After seeing their school year abruptly end with no warning just before spring break, schools in Bryan County, along with others across Oklahoma, returned to learning last week – or at least the closest thing to it possible right now.
With a health emergency declared for all 77 counties by Governor Kevin Stitt, the Department of Education instituted distance learning statewide that began April 6 and will continue through the final day of the 2019-2020 school year on May 8.
The U.S. Department of Education approved waivers requested by State Superintendent of Public Instruction Joy Hoffmeister allowing schools to move existing funds to help schools pay for COVID-19 matters and distance learning including technology.
Distance learning was left up to each independent school district. Durant Public Schools Superintendent Duane Meredith had a large team of personnel working on the remote aspect after schools were shut down.
“We probably had over 100 people that were part of the process of this in various aspects and we feel good about the plan they came up with,” Meredith stated.
“Every district has a plan, and some different plans, but I feel this is what best meets the needs of our students. It will allow them to refresh and maintain what they have learned this year as well as the enrichment component if they so choose to do that at every grade level. I feel like it was just a tremendous job by our team.”
Durant’s remote learning plan includes a dashboard on the school’s website, durantisd.org, with many assignments and enrichment activities.
On the site there are links for each grade level with assignments that students can print and work on, or some that can be done online.
For those that may not have internet access, lesson packets were made available for pick up by parents or students at school sites or at meal drop-off locations.
New packets will be available each Monday and the website dashboard will also be updated at the beginning of each week for parents or students to check for information.
“This situation was out of the kids’ control and out of our control. so it’s time to show some grace,” Meredith added. “We still want to maintain education level with these kids but show them grace in the process.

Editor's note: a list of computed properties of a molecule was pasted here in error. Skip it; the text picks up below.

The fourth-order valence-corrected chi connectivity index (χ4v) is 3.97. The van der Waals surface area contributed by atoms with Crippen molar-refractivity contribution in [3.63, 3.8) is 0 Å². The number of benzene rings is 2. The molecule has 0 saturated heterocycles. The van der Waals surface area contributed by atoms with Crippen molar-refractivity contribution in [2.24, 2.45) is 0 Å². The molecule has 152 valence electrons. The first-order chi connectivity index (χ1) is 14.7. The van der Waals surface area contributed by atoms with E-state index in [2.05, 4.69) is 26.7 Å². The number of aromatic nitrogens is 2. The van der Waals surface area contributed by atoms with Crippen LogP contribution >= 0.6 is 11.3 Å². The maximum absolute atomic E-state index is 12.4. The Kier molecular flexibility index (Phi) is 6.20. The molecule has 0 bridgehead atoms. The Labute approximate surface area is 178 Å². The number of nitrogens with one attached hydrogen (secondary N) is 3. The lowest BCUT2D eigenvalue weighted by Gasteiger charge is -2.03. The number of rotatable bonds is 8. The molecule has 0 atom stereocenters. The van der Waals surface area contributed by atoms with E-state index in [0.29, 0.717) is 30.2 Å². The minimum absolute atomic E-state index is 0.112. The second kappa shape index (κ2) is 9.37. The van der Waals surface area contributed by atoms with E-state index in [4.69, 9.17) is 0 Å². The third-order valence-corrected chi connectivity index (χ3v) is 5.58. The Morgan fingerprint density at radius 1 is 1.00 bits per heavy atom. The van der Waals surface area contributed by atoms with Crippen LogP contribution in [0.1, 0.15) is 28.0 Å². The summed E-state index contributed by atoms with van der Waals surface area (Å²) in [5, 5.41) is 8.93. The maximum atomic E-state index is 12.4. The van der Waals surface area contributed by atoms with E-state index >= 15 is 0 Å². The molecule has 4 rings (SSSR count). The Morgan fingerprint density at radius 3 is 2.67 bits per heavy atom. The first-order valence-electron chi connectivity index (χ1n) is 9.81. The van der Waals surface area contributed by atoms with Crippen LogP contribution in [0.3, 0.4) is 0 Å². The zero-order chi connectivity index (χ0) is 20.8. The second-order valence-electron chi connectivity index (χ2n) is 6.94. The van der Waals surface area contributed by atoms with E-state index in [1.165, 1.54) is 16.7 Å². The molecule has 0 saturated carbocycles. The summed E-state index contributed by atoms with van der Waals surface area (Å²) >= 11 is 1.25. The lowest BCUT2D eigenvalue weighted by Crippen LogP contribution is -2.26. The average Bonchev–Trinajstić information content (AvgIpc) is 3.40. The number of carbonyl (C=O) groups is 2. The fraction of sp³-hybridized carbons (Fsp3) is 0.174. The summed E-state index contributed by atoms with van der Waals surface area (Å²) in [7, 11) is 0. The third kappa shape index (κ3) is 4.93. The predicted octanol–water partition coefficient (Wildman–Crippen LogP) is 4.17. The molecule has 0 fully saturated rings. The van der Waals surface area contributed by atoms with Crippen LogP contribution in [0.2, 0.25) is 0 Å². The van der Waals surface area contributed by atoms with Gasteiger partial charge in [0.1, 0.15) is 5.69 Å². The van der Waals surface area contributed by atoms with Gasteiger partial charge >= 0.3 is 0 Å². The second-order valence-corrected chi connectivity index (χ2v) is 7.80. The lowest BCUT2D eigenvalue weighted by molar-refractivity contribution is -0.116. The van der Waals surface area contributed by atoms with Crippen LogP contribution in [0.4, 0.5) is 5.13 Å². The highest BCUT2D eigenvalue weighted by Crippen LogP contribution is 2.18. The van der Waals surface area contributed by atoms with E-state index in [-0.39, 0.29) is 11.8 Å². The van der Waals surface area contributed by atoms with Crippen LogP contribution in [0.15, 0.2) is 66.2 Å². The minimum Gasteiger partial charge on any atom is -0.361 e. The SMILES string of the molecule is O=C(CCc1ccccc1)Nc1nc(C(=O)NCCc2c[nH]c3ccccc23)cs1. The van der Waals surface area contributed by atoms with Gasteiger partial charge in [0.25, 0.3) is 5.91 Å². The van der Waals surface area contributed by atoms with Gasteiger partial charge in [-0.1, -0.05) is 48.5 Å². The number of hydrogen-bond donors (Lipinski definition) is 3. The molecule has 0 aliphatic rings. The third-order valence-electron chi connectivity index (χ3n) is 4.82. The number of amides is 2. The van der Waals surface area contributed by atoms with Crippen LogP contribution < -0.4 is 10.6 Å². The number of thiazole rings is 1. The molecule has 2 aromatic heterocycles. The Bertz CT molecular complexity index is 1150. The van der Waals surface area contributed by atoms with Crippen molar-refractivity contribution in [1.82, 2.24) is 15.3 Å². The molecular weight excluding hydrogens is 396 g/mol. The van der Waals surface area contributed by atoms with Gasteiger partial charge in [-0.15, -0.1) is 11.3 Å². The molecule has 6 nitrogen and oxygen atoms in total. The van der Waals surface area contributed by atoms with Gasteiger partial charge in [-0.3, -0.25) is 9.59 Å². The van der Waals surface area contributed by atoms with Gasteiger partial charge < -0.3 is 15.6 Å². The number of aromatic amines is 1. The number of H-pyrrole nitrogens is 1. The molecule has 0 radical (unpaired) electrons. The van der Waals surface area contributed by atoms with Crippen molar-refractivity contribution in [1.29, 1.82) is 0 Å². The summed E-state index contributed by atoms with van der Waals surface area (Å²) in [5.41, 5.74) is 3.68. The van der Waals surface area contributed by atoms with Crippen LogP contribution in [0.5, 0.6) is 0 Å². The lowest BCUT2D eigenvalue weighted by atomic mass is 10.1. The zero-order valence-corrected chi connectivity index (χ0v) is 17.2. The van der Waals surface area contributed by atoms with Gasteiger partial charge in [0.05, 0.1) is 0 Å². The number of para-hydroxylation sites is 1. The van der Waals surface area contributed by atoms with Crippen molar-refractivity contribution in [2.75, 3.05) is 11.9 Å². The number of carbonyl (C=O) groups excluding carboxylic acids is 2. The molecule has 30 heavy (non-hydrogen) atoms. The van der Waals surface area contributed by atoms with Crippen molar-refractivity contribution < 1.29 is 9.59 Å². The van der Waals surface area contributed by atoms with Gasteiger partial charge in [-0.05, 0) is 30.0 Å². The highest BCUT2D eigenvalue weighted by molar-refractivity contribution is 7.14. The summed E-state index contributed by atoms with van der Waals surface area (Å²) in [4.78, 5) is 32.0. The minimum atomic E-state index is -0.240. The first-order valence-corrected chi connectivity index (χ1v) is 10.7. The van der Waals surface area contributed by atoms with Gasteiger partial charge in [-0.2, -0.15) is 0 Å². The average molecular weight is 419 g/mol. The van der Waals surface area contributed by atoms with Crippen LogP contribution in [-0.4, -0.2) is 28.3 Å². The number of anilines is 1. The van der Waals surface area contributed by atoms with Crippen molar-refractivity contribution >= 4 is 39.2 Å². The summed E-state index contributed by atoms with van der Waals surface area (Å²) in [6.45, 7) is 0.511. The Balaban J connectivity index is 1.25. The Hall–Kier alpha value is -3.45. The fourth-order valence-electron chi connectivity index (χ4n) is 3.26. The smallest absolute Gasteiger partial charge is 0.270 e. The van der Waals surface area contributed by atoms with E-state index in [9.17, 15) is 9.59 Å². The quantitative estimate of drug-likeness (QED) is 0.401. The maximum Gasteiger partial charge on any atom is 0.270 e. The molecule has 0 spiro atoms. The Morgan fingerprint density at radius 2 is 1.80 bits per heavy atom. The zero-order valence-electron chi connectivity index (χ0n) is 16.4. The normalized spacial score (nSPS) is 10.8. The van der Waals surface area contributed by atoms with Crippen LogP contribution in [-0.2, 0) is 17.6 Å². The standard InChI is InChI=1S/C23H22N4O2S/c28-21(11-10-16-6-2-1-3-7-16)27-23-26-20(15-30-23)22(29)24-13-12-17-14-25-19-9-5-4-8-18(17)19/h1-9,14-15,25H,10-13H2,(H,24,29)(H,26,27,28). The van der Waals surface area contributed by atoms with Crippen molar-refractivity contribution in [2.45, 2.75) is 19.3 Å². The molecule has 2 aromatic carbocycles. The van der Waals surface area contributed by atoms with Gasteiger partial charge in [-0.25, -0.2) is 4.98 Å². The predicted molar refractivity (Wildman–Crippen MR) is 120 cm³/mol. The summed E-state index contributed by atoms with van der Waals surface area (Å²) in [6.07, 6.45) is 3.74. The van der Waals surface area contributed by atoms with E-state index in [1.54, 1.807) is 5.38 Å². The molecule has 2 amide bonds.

“If they are missing something that will help their grade, we are going to have to get creative. Teachers will be reaching out to their students throughout this process and working with them on different ways to do that. Student grades will not drop after face-to-face instruction ended. They can only increase and not decrease during this time.”
According to the Durant superintendent, the district was serving an average of 2,000 meals per day during the early portion of the process, which included breakfast and lunch for roughly 1,000 DISD students.
This week that process was transitioned to three meals served in bulk on Mondays and Wednesdays only, which will continue for the remainder of the school year through May 8.
Many senior students have been curious about the possibility of still having a graduation ceremony.
Meredith remains hopeful about being able to have a ceremony for those seniors at some point, even if that is sometime in the summer.
“It’s our hope and desire to have an in-person graduation ceremony, but that is all on hold for the time being,” stated Meredith. “We will make those decisions from CDC (Centers for Disease Control) recommendations and the health authorities.
“Bless our seniors and my heart go out to them because they have lost so many things here at the end of their final year, but it’s my hope we still give that to them, but it’s still too early to make that call. We just want to delay that decision as long as possible.”